Antonio Brown Cannot Stay Out of Trouble: Accused of Raping His Former Trainer

Photo Credit: Pittsburgh Post-Gazette

AB is the center of the news headlines once again, but this time it is not for his entertaining, albeit irrational behavior. Today, Brown’s former trainer filed a lawsuit, accusing him of rape.

This weekend has seen nothing but news on AB. From his social media posts, to his release from the Raiders, to the Patriots signing him on Saturday, there has been no rest for the wicked. In a recent post, we examined how some of this behavior could indeed be illegal (see our recent article regarding his recording of a personal conversation with Gruden without Gruden’s consent). But breaking news just earlier this evening puts AB in much more serious trouble than this weekend’s shenanigans as his former trainer filed a lawsuit today, accusing AB of rape.

A lawsuit filed by Britney Taylor and obtained by TMZ Sports claims that Brown raped Taylor during three separate encounters. The lawsuit claims that Brown bragged to Taylor about the incidents in “profane and angry text messages.” Taylor claims that Brown apologized several months later and begged her to continue training him. She ultimately agreed to training, but nearly a year later, Brown raped her.

Taylor says she met Brown at Central Michigan University, where they were both students. They also participated together in a Fellowship of Christian Athletes group.

The lawsuit was filed in federal court in Florida, where Brown resides. In the suit, Taylor seeks compensation for “physical injuries, pain and suffering, humiliation, embarrassment, stress and anxiety, loss of self-esteem and self-confidence, and emotional pain and suffering.” She is also seeking punitive damages, but an amount is not specified in the lawsuit.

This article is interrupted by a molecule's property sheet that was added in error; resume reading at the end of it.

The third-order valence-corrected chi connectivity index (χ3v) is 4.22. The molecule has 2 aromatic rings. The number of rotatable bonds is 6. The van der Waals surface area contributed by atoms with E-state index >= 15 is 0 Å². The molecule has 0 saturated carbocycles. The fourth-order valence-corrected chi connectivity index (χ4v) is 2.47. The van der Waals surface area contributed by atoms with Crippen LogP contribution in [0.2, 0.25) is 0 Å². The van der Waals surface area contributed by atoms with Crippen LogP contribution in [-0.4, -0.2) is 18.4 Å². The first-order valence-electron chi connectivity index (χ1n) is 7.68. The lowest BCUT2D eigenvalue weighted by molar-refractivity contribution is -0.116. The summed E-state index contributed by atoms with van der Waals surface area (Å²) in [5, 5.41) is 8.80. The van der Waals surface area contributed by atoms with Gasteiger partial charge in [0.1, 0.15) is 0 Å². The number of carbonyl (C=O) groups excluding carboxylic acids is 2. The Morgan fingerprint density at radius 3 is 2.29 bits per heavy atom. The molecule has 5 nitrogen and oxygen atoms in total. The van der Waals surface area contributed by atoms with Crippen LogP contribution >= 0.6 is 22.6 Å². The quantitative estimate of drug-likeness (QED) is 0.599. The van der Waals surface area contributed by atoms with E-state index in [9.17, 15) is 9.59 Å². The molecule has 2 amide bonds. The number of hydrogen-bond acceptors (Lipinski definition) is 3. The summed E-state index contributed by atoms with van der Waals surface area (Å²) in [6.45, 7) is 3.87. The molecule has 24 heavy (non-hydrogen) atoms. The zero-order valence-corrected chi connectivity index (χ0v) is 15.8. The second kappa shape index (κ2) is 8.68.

The NFL’s personal conduct policy states that an individual is subject to discipline under the policy if the person is determined to be guilty of a criminal charge or if the NFL investigation demonstrates the person engaged in conduct prohibited by the policy. Depending on the nature of the violation and the person’s record, discipline may be a fine, suspension, community service, or a combination of the three.  Further, the policy states:

“Violations involving assault, battery, domestic violence or sexual assault will result in a baseline six-game suspension without pay, with more if aggravating factors are present, such as the use of a weapon or a crime against a child. A second offense will result in banishment from the NFL.”

If convicted of rape, Brown would be subject to discipline under the policy. However, if not found guilty of a criminal charge, the NFL is then responsible to investigate and if so, Brown could be subject to discipline under the policy solely depending on the outcome of the NFL investigation. If the NFL Conduct Committee finds a violation of the Personal Conduct Policy, the player may be forced to go on a paid or unpaid leave, depending on the severity and repetition of the violation. A final disciplinary decision is issued upon the conclusion of both law enforcement investigation and NFL investigation.

Regarding Brown’s response to the lawsuit, the New York Times reported, “’Mr. Brown denies each and every allegation in the lawsuit,’ said a statement from Darren Heitner, a lawyer representing Brown. ‘He will pursue all legal remedies to not only clear his name but to also protect other professional athletes against false accusations.’”

In the age of #MeToo, women are more frequently being listened to, heard, and believed when reporting incidents of sexual assault. The issue is not a woman’s credibility, but rather the accused’s conduct. The incidents alleged by Taylor in her lawsuit are worthy of full investigation by both law enforcement and the NFL.

We will continue to report on this issue as it develops.  

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